Make Amer­ica ex­cep­tional again

The Washington Post Sunday - - SUNDAY OPINION - BY RON­ALD A. KLAIN The writer, a Post con­tribut­ing colum­nist, served as a se­nior White House aide to Pres­i­dents Barack Obama and Bill Clin­ton and was a se­nior ad­viser to Hil­lary Clin­ton’s 2016 cam­paign.

As Democrats en­gage in soul-search­ing about their fu­ture, here’s an idea: Pro­gres­sives should claim one of the old­est ideas in Amer­i­can thought — the con­cept of Amer­i­can ex­cep­tion­al­ism — for their own. Amer­i­can ex­cep­tion­al­ism, the view that the United States’ rev­o­lu­tion­ary found­ing, de­vo­tion to lib­erty and nat­u­ral re­sources make it a coun­try with a unique role in the world, has tra­di­tion­ally been the province of con­ser­va­tives, who have tended to add a re­li­gious di­men­sion to the mix. Ron­ald Rea­gan’s in­vo­ca­tion of the “shin­ing city upon a hill” ex­em­pli­fied this con­ser­va­tive em­brace.

Lib­er­als have more of­ten shied away from such rhetoric. When Pres­i­dent Barack Obama was asked about ex­cep­tion­al­ism at a 2009 news con­fer­ence, he replied dis­mis­sively, “I be­lieve in Amer­i­can ex­cep­tion­al­ism, just as I sus­pect that the Brits be­lieve in Bri­tish ex­cep­tion­al­ism and the Greeks be­lieve in Greek ex­cep­tion­al­ism.”

Then, in one of the least-ap­pre­ci­ated in­tel­lec­tual di­men­sions of his pres­i­dency, Obama re­de­fined the ex­cep­tion­al­ist idea dur­ing his sec­ond term and set forth a new vi­sion of ex­cep­tion­al­ism based — not on Amer­ica’s found­ing or di­vine des­ig­na­tion — but on the ex­tra­or­di­nary acts that Amer­i­cans per­form to help oth­ers in need, not just in the United States, but through­out the world.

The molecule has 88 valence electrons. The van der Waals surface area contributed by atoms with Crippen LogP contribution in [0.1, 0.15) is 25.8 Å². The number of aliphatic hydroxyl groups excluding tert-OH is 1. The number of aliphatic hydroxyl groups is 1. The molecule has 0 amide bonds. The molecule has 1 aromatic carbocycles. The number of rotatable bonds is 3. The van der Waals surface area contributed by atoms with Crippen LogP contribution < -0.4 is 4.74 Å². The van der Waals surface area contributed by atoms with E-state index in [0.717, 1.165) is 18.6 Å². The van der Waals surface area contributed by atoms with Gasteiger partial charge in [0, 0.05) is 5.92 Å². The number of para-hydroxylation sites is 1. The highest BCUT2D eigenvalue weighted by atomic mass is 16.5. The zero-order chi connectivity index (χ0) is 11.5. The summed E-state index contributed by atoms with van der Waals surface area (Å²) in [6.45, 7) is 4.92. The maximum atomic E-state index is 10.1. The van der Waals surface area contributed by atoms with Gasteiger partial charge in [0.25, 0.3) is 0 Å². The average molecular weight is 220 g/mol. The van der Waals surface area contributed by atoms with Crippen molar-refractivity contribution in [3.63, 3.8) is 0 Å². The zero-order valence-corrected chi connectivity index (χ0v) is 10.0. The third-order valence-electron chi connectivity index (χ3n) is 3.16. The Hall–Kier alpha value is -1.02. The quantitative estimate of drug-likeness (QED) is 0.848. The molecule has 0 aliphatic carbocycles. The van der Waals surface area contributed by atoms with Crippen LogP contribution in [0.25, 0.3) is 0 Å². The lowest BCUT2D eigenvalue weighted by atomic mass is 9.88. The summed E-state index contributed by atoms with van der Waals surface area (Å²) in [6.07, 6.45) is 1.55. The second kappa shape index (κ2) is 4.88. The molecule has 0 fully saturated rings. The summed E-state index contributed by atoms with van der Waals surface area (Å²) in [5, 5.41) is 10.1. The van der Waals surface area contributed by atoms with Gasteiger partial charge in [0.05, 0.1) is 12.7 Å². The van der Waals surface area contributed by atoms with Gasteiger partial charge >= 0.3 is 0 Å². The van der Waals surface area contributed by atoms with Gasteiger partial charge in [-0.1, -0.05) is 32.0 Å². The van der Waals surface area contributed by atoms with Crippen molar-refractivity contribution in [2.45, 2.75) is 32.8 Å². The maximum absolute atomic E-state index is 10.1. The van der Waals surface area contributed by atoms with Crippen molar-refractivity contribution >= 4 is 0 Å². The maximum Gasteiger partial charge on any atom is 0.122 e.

I wit­nessed this evolution as White House Ebola re­sponse co­or­di­na­tor, when Obama of­fered a com­pelling ar­tic­u­la­tion of this con­cept of Amer­i­can ex­cep­tion­al­ism af­ter an emo­tional meet­ing with health-care work­ers who had been bat­tling Ebola in West Africa. He de­scribed an Amer­ica “de­fined by courage and pas­sion and hope and self­less­ness and sac­ri­fice and a will­ing­ness to take on chal­lenges” that other na­tions can­not, or will not, tackle. “This is Amer­ica,” Obama said. “We do things dif­fer­ently.”

Obama’s vi­sion of an Amer­i­can ex­cep­tion­al­ism fos­tered by each gen­er­a­tion’s sac­ri­fice at home and abroad is ide­al­is­tic and pro­gres­sive. Whether it is peace­keep­ers end­ing slaugh­ter in the Balkans, Peace Corps work­ers toil­ing away in a re­mote vil­lage in South Amer­ica, a SEAL team res­cu­ing hostages in the Mid­dle East, or a church group wel­com­ing a refugee family into a small town in Ohio, this con­cept of Amer­i­can ex­cep­tion­al­ism was cap­tured well by Hil­lary Clin­ton’s 2016 phrase, “Amer­ica is great be­cause Amer­ica is good.”